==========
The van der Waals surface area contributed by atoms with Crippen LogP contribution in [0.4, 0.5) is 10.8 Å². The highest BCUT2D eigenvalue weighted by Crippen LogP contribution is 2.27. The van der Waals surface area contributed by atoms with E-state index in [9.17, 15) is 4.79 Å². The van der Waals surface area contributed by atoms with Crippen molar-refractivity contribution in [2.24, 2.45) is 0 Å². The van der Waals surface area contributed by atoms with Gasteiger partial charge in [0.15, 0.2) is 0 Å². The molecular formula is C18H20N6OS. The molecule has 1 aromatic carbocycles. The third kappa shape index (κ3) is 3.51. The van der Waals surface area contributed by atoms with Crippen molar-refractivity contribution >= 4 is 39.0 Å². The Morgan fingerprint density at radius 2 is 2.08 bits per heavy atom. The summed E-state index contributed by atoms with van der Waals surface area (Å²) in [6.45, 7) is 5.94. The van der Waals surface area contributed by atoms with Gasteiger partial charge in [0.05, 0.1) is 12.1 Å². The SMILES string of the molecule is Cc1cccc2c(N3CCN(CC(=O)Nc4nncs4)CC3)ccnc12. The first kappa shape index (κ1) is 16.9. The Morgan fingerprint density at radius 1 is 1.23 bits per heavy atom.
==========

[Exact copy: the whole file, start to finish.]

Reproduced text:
The van der Waals surface area contributed by atoms with Crippen LogP contribution in [0.4, 0.5) is 10.8 Å². The highest BCUT2D eigenvalue weighted by Crippen LogP contribution is 2.27. The van der Waals surface area contributed by atoms with E-state index in [9.17, 15) is 4.79 Å². The van der Waals surface area contributed by atoms with Crippen molar-refractivity contribution in [2.24, 2.45) is 0 Å². The van der Waals surface area contributed by atoms with Gasteiger partial charge in [0.15, 0.2) is 0 Å². The molecular formula is C18H20N6OS. The molecule has 1 aromatic carbocycles. The third kappa shape index (κ3) is 3.51. The van der Waals surface area contributed by atoms with Crippen molar-refractivity contribution >= 4 is 39.0 Å². The Morgan fingerprint density at radius 2 is 2.08 bits per heavy atom. The summed E-state index contributed by atoms with van der Waals surface area (Å²) in [6.45, 7) is 5.94. The van der Waals surface area contributed by atoms with Gasteiger partial charge in [0.05, 0.1) is 12.1 Å². The SMILES string of the molecule is Cc1cccc2c(N3CCN(CC(=O)Nc4nncs4)CC3)ccnc12. The first kappa shape index (κ1) is 16.9. The Morgan fingerprint density at radius 1 is 1.23 bits per heavy atom.